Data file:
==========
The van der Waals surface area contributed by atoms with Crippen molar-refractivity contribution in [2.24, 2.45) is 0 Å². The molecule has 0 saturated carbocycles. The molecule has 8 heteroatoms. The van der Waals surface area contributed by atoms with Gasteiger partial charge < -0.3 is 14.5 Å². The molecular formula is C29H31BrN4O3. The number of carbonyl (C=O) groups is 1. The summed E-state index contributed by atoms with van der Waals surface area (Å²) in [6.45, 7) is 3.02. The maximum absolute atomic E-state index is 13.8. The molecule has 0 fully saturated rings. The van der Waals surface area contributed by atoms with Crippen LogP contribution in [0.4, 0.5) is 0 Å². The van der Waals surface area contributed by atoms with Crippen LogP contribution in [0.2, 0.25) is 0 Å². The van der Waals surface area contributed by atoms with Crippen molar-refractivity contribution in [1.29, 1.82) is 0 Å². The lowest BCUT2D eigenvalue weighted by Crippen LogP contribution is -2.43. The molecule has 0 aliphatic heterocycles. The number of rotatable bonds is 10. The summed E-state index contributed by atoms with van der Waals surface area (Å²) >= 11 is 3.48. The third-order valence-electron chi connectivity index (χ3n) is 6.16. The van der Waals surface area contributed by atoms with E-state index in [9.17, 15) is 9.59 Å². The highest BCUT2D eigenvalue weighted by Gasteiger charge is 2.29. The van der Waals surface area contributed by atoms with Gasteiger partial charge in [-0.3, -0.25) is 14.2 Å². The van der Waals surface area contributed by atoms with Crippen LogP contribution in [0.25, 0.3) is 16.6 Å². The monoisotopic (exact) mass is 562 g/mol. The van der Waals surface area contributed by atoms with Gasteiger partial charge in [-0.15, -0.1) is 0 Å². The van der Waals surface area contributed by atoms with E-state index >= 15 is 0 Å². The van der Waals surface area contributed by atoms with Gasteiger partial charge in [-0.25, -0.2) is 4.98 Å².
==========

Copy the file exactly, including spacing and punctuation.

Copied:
The van der Waals surface area contributed by atoms with Crippen molar-refractivity contribution in [2.24, 2.45) is 0 Å². The molecule has 0 saturated carbocycles. The molecule has 8 heteroatoms. The van der Waals surface area contributed by atoms with Gasteiger partial charge < -0.3 is 14.5 Å². The molecular formula is C29H31BrN4O3. The number of carbonyl (C=O) groups is 1. The summed E-state index contributed by atoms with van der Waals surface area (Å²) in [6.45, 7) is 3.02. The maximum absolute atomic E-state index is 13.8. The molecule has 0 fully saturated rings. The van der Waals surface area contributed by atoms with Crippen LogP contribution in [0.4, 0.5) is 0 Å². The van der Waals surface area contributed by atoms with Crippen LogP contribution in [0.2, 0.25) is 0 Å². The van der Waals surface area contributed by atoms with Crippen molar-refractivity contribution in [1.29, 1.82) is 0 Å². The lowest BCUT2D eigenvalue weighted by Crippen LogP contribution is -2.43. The molecule has 0 aliphatic heterocycles. The number of rotatable bonds is 10. The summed E-state index contributed by atoms with van der Waals surface area (Å²) >= 11 is 3.48. The third-order valence-electron chi connectivity index (χ3n) is 6.16. The van der Waals surface area contributed by atoms with E-state index in [9.17, 15) is 9.59 Å². The highest BCUT2D eigenvalue weighted by Gasteiger charge is 2.29. The van der Waals surface area contributed by atoms with Gasteiger partial charge in [-0.3, -0.25) is 14.2 Å². The van der Waals surface area contributed by atoms with Crippen LogP contribution in [0.25, 0.3) is 16.6 Å². The monoisotopic (exact) mass is 562 g/mol. The van der Waals surface area contributed by atoms with Gasteiger partial charge in [-0.15, -0.1) is 0 Å². The van der Waals surface area contributed by atoms with E-state index >= 15 is 0 Å². The van der Waals surface area contributed by atoms with Gasteiger partial charge in [-0.25, -0.2) is 4.98 Å².